Between direct tax on wages and indirect tax example vat, surcharges, fuel excises, and tax on new homes Ireland collected over €37 billion in 2013.

Dr Michael Collins, senior researcher with the Nevin Institute, has completed a comprehensive study of the tax system in Ireland by gathering and analysing information from regular household surveys, CSO figures and data from the Department of Finance. His key findings were that people on middle income pay the least amount of tax while those on the bottom and top income pay the most tax.

Startling as it may seem our direct income tax is progressive, while our indirect is regressive.

Politicians are trying to make a case for tax relief for the "squeezed middle" earners. This is a myth. Citizens on low income need tax relief and waivers if society is not to pick up the tab further down the line in the shape of homeless, poverty, and illness.

Many on low income have slipped into poverty in the last six years, they are struggling to maintain some semblance of pride and dignity while trying to eat regularly and keep the bills paid. There are other, better ways of collecting tax.

Tax is critical for the operation of a democratic civil society. Ireland's leaders need to ensure the poor do not suffer by indirect tax.

Dermot Hayes, Ennis, County Clare

 

Wanted: billionaires

Who wants to be a billionaire? It's the most lucrative position in the world, with just three recorded in Ireland - though I'm of the opinion I could name five off the cuff!

The number of billionaires around the world in 2014 remains static since last year at 2,325 - surely a rare species! Europe is the place to be if you're one of this select group, according to a new report carried out by Wealth X and UBS (Irish Independent September 19).

More billionaires - 775 - live in Europe than any other continent on Earth; most of them reside in the UK and Germany. North America is the second-most popular continent, with 609. Their total global wealth is $7,291 trillion.

It was also of note in the report that the fastest-growing segment of the billionaire fraternity - in terms of wealth and source - are those who inherited only part of their fortune and became billionaires through their own entrepreneurial endeavours.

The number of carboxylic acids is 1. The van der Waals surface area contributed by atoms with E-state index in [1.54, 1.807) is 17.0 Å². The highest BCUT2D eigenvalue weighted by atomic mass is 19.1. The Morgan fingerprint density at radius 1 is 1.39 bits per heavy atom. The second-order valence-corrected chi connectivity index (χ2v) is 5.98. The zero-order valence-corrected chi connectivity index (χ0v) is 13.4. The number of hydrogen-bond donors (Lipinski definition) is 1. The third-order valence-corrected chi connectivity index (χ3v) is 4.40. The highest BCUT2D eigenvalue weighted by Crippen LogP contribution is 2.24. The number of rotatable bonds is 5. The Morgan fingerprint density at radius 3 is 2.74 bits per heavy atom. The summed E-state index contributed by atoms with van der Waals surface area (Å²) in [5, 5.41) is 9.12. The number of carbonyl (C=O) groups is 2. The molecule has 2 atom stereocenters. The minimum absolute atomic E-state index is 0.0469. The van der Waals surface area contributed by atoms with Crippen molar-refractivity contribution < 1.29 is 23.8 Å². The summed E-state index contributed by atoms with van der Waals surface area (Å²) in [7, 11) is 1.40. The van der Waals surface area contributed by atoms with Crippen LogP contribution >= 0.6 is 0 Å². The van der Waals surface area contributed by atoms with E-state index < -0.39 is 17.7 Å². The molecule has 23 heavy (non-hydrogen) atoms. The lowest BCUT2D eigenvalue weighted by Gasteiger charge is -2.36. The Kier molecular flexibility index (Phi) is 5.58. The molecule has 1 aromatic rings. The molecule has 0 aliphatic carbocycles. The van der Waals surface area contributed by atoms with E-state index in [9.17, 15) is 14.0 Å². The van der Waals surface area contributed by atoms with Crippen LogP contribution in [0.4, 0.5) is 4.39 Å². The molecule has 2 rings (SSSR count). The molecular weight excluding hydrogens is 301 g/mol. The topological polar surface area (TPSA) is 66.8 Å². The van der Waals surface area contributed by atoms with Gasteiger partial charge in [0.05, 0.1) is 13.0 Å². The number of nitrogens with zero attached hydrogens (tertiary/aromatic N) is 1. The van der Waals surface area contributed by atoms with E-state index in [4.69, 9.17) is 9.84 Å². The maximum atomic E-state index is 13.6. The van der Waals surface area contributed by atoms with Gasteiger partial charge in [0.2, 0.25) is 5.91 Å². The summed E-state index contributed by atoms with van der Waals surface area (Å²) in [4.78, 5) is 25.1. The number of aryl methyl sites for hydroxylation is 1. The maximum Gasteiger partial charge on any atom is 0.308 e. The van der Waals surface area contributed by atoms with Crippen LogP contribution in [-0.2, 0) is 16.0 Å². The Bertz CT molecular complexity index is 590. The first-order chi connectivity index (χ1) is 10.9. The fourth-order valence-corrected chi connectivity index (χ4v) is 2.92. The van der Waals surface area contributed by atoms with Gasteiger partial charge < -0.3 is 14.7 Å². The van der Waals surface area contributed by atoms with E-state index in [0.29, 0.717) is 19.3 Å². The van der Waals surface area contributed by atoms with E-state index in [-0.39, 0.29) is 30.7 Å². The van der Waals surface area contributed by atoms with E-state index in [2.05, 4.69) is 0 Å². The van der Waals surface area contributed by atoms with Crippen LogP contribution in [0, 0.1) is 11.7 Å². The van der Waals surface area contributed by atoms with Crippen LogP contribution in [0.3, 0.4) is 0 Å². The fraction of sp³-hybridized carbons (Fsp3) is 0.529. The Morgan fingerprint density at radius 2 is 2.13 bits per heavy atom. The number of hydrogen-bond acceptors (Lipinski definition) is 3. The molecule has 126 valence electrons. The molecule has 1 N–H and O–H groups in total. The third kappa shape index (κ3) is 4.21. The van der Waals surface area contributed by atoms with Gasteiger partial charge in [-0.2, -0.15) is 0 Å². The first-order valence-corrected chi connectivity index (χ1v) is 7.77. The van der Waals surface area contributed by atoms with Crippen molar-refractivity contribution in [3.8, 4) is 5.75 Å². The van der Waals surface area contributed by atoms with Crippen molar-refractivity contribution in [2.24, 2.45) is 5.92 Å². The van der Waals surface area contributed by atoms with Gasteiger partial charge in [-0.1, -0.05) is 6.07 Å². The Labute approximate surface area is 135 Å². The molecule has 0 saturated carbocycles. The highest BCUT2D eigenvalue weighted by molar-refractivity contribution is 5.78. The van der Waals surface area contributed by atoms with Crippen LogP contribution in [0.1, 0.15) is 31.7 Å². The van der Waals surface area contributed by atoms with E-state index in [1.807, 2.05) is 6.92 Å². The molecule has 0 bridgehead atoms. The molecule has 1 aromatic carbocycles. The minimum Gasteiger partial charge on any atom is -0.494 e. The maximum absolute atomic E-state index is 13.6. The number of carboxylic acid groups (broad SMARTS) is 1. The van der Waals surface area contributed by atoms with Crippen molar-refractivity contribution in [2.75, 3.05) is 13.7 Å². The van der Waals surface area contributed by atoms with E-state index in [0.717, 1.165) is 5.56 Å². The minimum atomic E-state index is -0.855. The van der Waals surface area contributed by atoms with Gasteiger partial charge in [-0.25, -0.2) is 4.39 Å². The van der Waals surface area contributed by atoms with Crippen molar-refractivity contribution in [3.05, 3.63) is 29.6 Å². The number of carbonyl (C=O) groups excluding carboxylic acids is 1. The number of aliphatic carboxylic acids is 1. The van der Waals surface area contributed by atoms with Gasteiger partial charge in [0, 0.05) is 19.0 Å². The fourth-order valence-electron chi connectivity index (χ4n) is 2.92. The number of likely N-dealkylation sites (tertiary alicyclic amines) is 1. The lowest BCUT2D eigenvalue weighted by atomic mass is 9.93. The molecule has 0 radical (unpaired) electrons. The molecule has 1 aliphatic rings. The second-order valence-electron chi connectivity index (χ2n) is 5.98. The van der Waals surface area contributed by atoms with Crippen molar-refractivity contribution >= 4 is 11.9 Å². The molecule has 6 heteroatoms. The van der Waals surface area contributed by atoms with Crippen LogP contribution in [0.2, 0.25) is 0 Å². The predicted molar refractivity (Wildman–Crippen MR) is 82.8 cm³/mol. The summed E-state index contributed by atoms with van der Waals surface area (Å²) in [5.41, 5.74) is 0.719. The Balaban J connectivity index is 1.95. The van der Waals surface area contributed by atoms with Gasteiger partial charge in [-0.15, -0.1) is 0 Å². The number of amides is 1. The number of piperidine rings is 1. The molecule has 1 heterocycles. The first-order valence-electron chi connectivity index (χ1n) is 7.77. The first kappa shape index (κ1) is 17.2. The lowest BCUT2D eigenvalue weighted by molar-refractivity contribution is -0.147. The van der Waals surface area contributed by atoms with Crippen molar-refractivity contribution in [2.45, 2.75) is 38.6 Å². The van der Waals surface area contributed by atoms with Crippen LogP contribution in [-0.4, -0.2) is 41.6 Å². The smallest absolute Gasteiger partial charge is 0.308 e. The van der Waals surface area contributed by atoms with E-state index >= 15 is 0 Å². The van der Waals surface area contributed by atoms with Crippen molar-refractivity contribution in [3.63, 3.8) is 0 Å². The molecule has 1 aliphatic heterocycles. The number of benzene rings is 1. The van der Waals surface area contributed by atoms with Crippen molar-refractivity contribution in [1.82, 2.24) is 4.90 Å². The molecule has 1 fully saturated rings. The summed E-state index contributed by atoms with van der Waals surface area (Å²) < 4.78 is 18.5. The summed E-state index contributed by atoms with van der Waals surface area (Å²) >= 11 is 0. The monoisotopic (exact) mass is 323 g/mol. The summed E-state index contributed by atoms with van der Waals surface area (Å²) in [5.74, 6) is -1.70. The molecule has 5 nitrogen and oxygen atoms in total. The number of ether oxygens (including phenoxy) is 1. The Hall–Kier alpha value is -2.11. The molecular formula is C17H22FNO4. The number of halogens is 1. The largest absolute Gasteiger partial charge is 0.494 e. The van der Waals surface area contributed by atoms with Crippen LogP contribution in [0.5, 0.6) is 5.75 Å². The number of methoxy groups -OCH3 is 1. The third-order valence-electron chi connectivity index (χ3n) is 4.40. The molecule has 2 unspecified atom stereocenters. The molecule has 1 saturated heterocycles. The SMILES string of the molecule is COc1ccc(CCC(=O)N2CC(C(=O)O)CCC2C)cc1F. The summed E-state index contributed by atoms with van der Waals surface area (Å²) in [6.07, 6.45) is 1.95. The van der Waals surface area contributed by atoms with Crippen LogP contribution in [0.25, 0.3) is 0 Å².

Most of the fortunes were made in finance, banking and investment. This professional species are thin on the ground here, leaving endless opportunities for bright young Irish sparks of the future. In the process, they would create a real employment boom.

James Gleeson, Thurles, Co Tipperary

 

Health service is ailing

Last Wednesday my brother-in-law was taken by ambulance to Tallaght Hospital A&E unwell and in a distressed condition.

Thirty-three hours later a bed became free and he was admitted.

He spent almost half that period lying on a trolley in the hallway of the busy A&E department while the clearly over-worked staff did their best to attend to patients.

I'd be surprised if the intolerable situation is not replicated in other under-funded and under-staffed hospitals across the country.

At the same time as this deplorable state of affairs continues the Government is hinting at tax cuts in the upcoming Budget - a vote-grabbing stroke if ever there was one.

The leopard clearly hasn't changed its spots, despite protestations from the political class that auction politics are a thing of the past. Finance Minister Michael Noonan would better serve the country if he forsook the tax cuts bribe and put any money he has to spare into the desperately-needy hospital front-line services and provide beds for sick.

Frank Khan, Templeogue. Dublin 16

Irish Independent